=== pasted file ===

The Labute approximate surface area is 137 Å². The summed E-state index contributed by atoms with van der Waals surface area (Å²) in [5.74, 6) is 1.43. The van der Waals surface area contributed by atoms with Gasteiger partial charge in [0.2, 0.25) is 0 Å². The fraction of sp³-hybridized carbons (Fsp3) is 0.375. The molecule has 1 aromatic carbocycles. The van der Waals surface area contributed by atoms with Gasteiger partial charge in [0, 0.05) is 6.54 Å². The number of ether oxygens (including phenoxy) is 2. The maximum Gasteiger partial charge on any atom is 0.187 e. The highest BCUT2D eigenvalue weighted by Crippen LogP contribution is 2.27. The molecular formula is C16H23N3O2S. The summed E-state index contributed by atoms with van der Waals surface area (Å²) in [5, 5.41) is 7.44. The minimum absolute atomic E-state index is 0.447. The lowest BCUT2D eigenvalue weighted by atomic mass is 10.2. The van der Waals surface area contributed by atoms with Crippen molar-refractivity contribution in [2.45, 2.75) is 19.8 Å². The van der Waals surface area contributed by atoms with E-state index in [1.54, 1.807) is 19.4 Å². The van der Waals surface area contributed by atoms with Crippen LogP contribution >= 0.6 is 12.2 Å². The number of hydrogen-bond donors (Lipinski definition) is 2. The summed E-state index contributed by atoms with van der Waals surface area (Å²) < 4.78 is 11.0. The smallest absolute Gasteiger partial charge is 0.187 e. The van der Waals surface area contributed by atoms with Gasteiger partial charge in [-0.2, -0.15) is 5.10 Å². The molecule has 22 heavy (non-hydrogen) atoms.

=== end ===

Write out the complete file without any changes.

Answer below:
The Labute approximate surface area is 137 Å². The summed E-state index contributed by atoms with van der Waals surface area (Å²) in [5.74, 6) is 1.43. The van der Waals surface area contributed by atoms with Gasteiger partial charge in [0.2, 0.25) is 0 Å². The fraction of sp³-hybridized carbons (Fsp3) is 0.375. The molecule has 1 aromatic carbocycles. The van der Waals surface area contributed by atoms with Gasteiger partial charge in [0, 0.05) is 6.54 Å². The number of ether oxygens (including phenoxy) is 2. The maximum Gasteiger partial charge on any atom is 0.187 e. The highest BCUT2D eigenvalue weighted by Crippen LogP contribution is 2.27. The molecular formula is C16H23N3O2S. The summed E-state index contributed by atoms with van der Waals surface area (Å²) in [5, 5.41) is 7.44. The minimum absolute atomic E-state index is 0.447. The lowest BCUT2D eigenvalue weighted by atomic mass is 10.2. The van der Waals surface area contributed by atoms with Crippen molar-refractivity contribution in [2.45, 2.75) is 19.8 Å². The van der Waals surface area contributed by atoms with E-state index in [1.54, 1.807) is 19.4 Å². The van der Waals surface area contributed by atoms with Crippen LogP contribution >= 0.6 is 12.2 Å². The number of hydrogen-bond donors (Lipinski definition) is 2. The summed E-state index contributed by atoms with van der Waals surface area (Å²) < 4.78 is 11.0. The smallest absolute Gasteiger partial charge is 0.187 e. The van der Waals surface area contributed by atoms with Gasteiger partial charge in [-0.2, -0.15) is 5.10 Å². The molecule has 22 heavy (non-hydrogen) atoms.